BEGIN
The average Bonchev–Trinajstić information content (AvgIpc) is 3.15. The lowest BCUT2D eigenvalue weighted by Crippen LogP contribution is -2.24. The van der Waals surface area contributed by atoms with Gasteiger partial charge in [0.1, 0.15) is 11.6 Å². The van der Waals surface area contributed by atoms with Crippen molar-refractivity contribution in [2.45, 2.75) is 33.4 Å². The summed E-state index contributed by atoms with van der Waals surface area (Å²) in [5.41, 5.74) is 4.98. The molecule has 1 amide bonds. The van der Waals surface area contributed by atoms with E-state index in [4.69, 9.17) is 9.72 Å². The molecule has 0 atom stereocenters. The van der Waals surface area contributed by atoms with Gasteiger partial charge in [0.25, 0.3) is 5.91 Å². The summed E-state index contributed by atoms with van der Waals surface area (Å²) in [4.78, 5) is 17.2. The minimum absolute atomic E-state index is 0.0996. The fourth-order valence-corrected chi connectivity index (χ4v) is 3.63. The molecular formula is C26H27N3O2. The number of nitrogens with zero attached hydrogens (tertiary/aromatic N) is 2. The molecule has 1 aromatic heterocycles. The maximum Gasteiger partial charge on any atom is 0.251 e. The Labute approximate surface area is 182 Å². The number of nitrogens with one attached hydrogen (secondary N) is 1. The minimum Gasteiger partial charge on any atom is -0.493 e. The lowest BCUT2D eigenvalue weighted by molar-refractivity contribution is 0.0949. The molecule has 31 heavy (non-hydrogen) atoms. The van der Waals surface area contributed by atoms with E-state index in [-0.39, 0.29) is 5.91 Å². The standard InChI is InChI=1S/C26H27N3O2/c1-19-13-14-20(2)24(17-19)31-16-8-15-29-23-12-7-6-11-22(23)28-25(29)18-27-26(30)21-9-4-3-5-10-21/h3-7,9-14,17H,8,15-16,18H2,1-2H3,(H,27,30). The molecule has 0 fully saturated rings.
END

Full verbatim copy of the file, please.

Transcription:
The average Bonchev–Trinajstić information content (AvgIpc) is 3.15. The lowest BCUT2D eigenvalue weighted by Crippen LogP contribution is -2.24. The van der Waals surface area contributed by atoms with Gasteiger partial charge in [0.1, 0.15) is 11.6 Å². The van der Waals surface area contributed by atoms with Crippen molar-refractivity contribution in [2.45, 2.75) is 33.4 Å². The summed E-state index contributed by atoms with van der Waals surface area (Å²) in [5.41, 5.74) is 4.98. The molecule has 1 amide bonds. The van der Waals surface area contributed by atoms with E-state index in [4.69, 9.17) is 9.72 Å². The molecule has 0 atom stereocenters. The van der Waals surface area contributed by atoms with Gasteiger partial charge in [0.25, 0.3) is 5.91 Å². The summed E-state index contributed by atoms with van der Waals surface area (Å²) in [4.78, 5) is 17.2. The minimum absolute atomic E-state index is 0.0996. The fourth-order valence-corrected chi connectivity index (χ4v) is 3.63. The molecular formula is C26H27N3O2. The number of nitrogens with zero attached hydrogens (tertiary/aromatic N) is 2. The molecule has 1 aromatic heterocycles. The maximum Gasteiger partial charge on any atom is 0.251 e. The Labute approximate surface area is 182 Å². The number of nitrogens with one attached hydrogen (secondary N) is 1. The minimum Gasteiger partial charge on any atom is -0.493 e. The lowest BCUT2D eigenvalue weighted by molar-refractivity contribution is 0.0949. The molecule has 31 heavy (non-hydrogen) atoms. The van der Waals surface area contributed by atoms with E-state index in [-0.39, 0.29) is 5.91 Å². The standard InChI is InChI=1S/C26H27N3O2/c1-19-13-14-20(2)24(17-19)31-16-8-15-29-23-12-7-6-11-22(23)28-25(29)18-27-26(30)21-9-4-3-5-10-21/h3-7,9-14,17H,8,15-16,18H2,1-2H3,(H,27,30). The molecule has 0 fully saturated rings.